In honor of the late Bubbles White Schmeltz, and because Holly Jahangiri mentioned Jugged Hare in that post’s comments, here are some columns I wrote at various times for World Wide Recipes. I no longer write the Culinary Chronicles for that publication, but Karlis Streips does the honors now. I recommend it and him to your attention.
Anyway, here goes me:
My mother and I love reading British mysteries, and our current one mentions jugged hare. The earliest recipe I found was dated 1747, by Mrs. Hannah Glasse in her Art of Cookery. The “jug” is a tightly covered earthenware casserole with a swelling middle and narrower mouth, not the drinking jug we incredulously imagined. Some recipes marinate the hare in red wine and juniper berries, some don’t. Some brown the joints before “jugging”, some don’t. Some put the “jug” into a hot water bath and stew the hare, some bake it without the water bath. Some suggest making beef gravy, some insist on gravy rendered from the sweet little bunny’s head, innards, bones and “thick blood”. It may or may not be surprising that Science Daily reports, “Less than 2 percent of the young people surveyed [in England recently] had heard of jugged hare and 70 percent said they wouldn’t eat it even if they had.” Except for the icky bits, my mother and I think it sounds like a pretty tasty dish.
~I posted on another date about rodentia, and two people wrote to correct me. It turns out that a rabbit is not just what a squirrel would look like if it stayed on its meds. Rabbits and hares are, in fact, lagomorphs.
A HAPPY DAY FOR HARES
Ah, these are proud days for rabbits and hares! Two fellow Recitopians have emailed to tell me that rabbits and hares are no longer considered rodents, but have been promoted to the order of Lagomorphs. I don’t know if members of the order get to wear ribbons and medals on special occasions, but I like to think they do. Hare bones in prehistoric kitchen middens show the hare to have been eaten all over the world: New England, Russia, Africa and Rome. The Romans thought eating hare seven days in a row would cure ugliness. The Greeks thought it would cure insomnia. The English thought it would cure melancholy. Unlike rabbits, hares haven’t been domesticated. Perhaps it is for this reason that wild hare, as a meat, is held in higher regard by some gourmands than hutch-raised rabbit. My mother is quite fond of the occasional dish of “sweet little bunny”, though we haven’t had it since the kids got rabbits for pets. As Lewis Carroll said in ALICE IN WONDERLAND, you can’t eat anything you’ve been introduced to!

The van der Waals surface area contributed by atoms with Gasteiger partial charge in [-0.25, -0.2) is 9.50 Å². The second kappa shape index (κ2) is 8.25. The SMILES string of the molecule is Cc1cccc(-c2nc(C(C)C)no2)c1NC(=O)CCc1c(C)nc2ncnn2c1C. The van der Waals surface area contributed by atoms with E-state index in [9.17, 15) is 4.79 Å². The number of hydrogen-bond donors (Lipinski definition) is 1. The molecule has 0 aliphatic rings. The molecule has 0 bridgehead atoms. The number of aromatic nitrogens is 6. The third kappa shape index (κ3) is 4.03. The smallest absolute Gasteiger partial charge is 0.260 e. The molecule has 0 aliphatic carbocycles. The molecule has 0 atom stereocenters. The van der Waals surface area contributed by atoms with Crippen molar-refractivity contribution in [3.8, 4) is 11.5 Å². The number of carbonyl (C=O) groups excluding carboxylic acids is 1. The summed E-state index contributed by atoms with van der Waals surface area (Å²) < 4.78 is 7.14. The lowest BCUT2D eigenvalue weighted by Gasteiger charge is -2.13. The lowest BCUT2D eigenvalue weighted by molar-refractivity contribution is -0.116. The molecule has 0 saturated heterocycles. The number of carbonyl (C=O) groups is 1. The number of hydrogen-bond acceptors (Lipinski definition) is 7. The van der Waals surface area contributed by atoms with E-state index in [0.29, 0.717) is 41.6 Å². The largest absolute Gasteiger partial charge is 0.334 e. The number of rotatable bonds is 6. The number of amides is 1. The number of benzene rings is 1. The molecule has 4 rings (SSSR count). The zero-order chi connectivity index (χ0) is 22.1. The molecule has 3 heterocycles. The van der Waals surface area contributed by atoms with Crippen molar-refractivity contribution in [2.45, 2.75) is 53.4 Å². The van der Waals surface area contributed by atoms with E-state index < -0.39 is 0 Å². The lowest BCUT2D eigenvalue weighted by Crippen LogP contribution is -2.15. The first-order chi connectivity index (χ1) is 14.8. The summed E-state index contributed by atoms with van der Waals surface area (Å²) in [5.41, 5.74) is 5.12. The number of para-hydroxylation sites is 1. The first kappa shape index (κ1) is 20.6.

~Having written about hares, I had to give rabbits equal time.
Rabbits, as we all know, are lagomorphs, a family which includes hares and pikas. Although hare is regarded as a dish fit for royalty, rabbit has traditionally been considered lower-class fare. Rabbit can be hunted, snared or bred in captivity. Sometimes hunters sneak up behind them and whap them on the head, which is where the term “rabbit punch” comes from. Rabbit meat tends to be milder and more tender than that of hares. Rabbit milk is said to be high in protein, but I don’t believe I could milk enough rabbits to make it worth my while. Personal experience assures me that the Wikipedia assertion, “Rabbits are very good producers of manure”, is, if anything, an understatement, but I have no way of verifying the claim that rabbit urine increases the productivity of lemon trees due to its high nitrogen content. Rabbits, the same entry says, are unable to regurgitate, a fact which might turn out to be useful sometime, under a somewhat bizarre set of circumstances.
~So now you know.
WRITING PROMPT: Read a random Wikipedia article and see what surprises you.